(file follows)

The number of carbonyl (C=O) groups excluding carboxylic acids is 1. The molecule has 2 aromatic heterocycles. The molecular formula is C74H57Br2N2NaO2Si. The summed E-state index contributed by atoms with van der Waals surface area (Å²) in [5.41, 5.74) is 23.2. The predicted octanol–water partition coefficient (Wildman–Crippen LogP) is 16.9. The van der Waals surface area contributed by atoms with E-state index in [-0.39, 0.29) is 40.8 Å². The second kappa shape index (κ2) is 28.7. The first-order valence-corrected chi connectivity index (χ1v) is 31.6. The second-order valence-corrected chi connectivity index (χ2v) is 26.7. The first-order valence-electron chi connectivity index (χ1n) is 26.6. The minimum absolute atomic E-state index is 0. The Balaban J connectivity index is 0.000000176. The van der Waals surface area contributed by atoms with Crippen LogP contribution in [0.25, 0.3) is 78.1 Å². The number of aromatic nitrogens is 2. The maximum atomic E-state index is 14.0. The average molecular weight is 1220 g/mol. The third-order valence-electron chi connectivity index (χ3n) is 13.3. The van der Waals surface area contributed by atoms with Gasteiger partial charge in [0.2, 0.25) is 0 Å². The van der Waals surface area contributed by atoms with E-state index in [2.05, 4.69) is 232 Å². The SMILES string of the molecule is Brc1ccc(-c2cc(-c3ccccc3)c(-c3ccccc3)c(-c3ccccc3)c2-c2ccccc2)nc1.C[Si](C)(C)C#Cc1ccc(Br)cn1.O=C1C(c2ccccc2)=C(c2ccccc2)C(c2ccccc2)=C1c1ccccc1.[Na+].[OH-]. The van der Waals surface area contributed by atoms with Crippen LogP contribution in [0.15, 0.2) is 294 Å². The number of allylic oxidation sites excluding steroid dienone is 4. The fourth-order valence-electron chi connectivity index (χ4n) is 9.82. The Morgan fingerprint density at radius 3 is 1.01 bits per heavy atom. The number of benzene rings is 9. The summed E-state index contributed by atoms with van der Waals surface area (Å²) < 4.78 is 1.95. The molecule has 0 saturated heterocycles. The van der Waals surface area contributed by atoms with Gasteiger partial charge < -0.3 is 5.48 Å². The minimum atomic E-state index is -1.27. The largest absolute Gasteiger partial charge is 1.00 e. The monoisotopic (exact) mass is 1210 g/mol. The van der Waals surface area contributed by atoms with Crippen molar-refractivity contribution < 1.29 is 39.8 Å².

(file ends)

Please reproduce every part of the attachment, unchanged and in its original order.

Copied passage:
The number of carbonyl (C=O) groups excluding carboxylic acids is 1. The molecule has 2 aromatic heterocycles. The molecular formula is C74H57Br2N2NaO2Si. The summed E-state index contributed by atoms with van der Waals surface area (Å²) in [5.41, 5.74) is 23.2. The predicted octanol–water partition coefficient (Wildman–Crippen LogP) is 16.9. The van der Waals surface area contributed by atoms with E-state index in [-0.39, 0.29) is 40.8 Å². The second kappa shape index (κ2) is 28.7. The first-order valence-corrected chi connectivity index (χ1v) is 31.6. The second-order valence-corrected chi connectivity index (χ2v) is 26.7. The first-order valence-electron chi connectivity index (χ1n) is 26.6. The minimum absolute atomic E-state index is 0. The Balaban J connectivity index is 0.000000176. The van der Waals surface area contributed by atoms with Crippen LogP contribution in [0.25, 0.3) is 78.1 Å². The number of aromatic nitrogens is 2. The maximum atomic E-state index is 14.0. The average molecular weight is 1220 g/mol. The third-order valence-electron chi connectivity index (χ3n) is 13.3. The van der Waals surface area contributed by atoms with Gasteiger partial charge in [0.2, 0.25) is 0 Å². The van der Waals surface area contributed by atoms with E-state index in [2.05, 4.69) is 232 Å². The SMILES string of the molecule is Brc1ccc(-c2cc(-c3ccccc3)c(-c3ccccc3)c(-c3ccccc3)c2-c2ccccc2)nc1.C[Si](C)(C)C#Cc1ccc(Br)cn1.O=C1C(c2ccccc2)=C(c2ccccc2)C(c2ccccc2)=C1c1ccccc1.[Na+].[OH-]. The van der Waals surface area contributed by atoms with Crippen LogP contribution in [0.15, 0.2) is 294 Å². The number of allylic oxidation sites excluding steroid dienone is 4. The fourth-order valence-electron chi connectivity index (χ4n) is 9.82. The Morgan fingerprint density at radius 3 is 1.01 bits per heavy atom. The number of benzene rings is 9. The summed E-state index contributed by atoms with van der Waals surface area (Å²) < 4.78 is 1.95. The molecule has 0 saturated heterocycles. The van der Waals surface area contributed by atoms with Gasteiger partial charge < -0.3 is 5.48 Å². The minimum atomic E-state index is -1.27. The largest absolute Gasteiger partial charge is 1.00 e. The monoisotopic (exact) mass is 1210 g/mol. The van der Waals surface area contributed by atoms with Crippen molar-refractivity contribution < 1.29 is 39.8 Å².